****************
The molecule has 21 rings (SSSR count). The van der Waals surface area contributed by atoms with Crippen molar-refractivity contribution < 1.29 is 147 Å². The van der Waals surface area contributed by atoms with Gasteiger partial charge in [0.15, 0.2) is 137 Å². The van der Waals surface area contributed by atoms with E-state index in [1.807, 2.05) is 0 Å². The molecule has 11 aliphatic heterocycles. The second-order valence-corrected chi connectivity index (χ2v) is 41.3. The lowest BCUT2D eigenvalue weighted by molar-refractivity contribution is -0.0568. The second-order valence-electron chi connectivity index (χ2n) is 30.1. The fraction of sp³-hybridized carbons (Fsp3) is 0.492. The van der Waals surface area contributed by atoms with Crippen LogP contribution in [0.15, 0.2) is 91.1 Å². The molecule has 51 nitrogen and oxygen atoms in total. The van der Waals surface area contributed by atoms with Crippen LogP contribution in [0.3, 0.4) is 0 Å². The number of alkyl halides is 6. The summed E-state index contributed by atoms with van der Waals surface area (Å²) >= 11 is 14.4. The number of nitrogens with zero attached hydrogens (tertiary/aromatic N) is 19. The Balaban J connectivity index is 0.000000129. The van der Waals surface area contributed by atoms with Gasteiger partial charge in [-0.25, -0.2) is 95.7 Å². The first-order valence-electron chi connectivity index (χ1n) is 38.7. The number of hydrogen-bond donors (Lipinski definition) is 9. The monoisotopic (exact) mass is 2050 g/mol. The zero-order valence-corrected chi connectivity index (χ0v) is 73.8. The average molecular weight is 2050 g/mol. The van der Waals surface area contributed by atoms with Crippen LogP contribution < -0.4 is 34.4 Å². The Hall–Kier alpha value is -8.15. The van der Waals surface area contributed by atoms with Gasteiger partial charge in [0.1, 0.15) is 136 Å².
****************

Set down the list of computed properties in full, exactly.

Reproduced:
The molecule has 21 rings (SSSR count). The van der Waals surface area contributed by atoms with Crippen molar-refractivity contribution < 1.29 is 147 Å². The van der Waals surface area contributed by atoms with Gasteiger partial charge in [0.15, 0.2) is 137 Å². The van der Waals surface area contributed by atoms with E-state index in [1.807, 2.05) is 0 Å². The molecule has 11 aliphatic heterocycles. The second-order valence-corrected chi connectivity index (χ2v) is 41.3. The lowest BCUT2D eigenvalue weighted by molar-refractivity contribution is -0.0568. The second-order valence-electron chi connectivity index (χ2n) is 30.1. The fraction of sp³-hybridized carbons (Fsp3) is 0.492. The van der Waals surface area contributed by atoms with Crippen LogP contribution in [0.15, 0.2) is 91.1 Å². The molecule has 51 nitrogen and oxygen atoms in total. The van der Waals surface area contributed by atoms with Crippen LogP contribution in [0.3, 0.4) is 0 Å². The number of alkyl halides is 6. The summed E-state index contributed by atoms with van der Waals surface area (Å²) >= 11 is 14.4. The number of nitrogens with zero attached hydrogens (tertiary/aromatic N) is 19. The Balaban J connectivity index is 0.000000129. The van der Waals surface area contributed by atoms with Gasteiger partial charge in [-0.25, -0.2) is 95.7 Å². The first-order valence-electron chi connectivity index (χ1n) is 38.7. The number of hydrogen-bond donors (Lipinski definition) is 9. The monoisotopic (exact) mass is 2050 g/mol. The zero-order valence-corrected chi connectivity index (χ0v) is 73.8. The average molecular weight is 2050 g/mol. The van der Waals surface area contributed by atoms with Crippen LogP contribution < -0.4 is 34.4 Å². The Hall–Kier alpha value is -8.15. The van der Waals surface area contributed by atoms with Gasteiger partial charge in [0.1, 0.15) is 136 Å².